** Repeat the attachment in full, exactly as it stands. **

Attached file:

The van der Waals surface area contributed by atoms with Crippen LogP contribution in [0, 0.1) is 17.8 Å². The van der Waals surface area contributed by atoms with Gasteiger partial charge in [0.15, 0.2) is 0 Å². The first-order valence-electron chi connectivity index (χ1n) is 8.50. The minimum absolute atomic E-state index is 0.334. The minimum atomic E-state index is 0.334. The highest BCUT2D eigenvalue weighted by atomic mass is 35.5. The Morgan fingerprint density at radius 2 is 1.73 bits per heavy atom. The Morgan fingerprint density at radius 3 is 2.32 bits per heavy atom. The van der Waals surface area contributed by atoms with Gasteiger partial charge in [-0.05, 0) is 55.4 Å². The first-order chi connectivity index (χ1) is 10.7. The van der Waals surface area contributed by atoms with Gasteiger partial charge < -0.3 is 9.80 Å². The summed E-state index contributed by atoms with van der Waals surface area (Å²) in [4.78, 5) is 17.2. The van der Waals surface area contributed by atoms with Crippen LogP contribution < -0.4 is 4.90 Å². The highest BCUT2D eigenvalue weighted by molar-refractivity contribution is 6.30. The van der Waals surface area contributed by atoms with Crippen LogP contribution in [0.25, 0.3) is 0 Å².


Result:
The van der Waals surface area contributed by atoms with Crippen LogP contribution in [0, 0.1) is 17.8 Å². The van der Waals surface area contributed by atoms with Gasteiger partial charge in [0.15, 0.2) is 0 Å². The first-order valence-electron chi connectivity index (χ1n) is 8.50. The minimum absolute atomic E-state index is 0.334. The minimum atomic E-state index is 0.334. The highest BCUT2D eigenvalue weighted by atomic mass is 35.5. The Morgan fingerprint density at radius 2 is 1.73 bits per heavy atom. The Morgan fingerprint density at radius 3 is 2.32 bits per heavy atom. The van der Waals surface area contributed by atoms with Gasteiger partial charge in [-0.05, 0) is 55.4 Å². The first-order chi connectivity index (χ1) is 10.7. The van der Waals surface area contributed by atoms with Gasteiger partial charge < -0.3 is 9.80 Å². The summed E-state index contributed by atoms with van der Waals surface area (Å²) in [4.78, 5) is 17.2. The van der Waals surface area contributed by atoms with Crippen LogP contribution < -0.4 is 4.90 Å². The highest BCUT2D eigenvalue weighted by molar-refractivity contribution is 6.30. The van der Waals surface area contributed by atoms with Crippen LogP contribution in [0.25, 0.3) is 0 Å².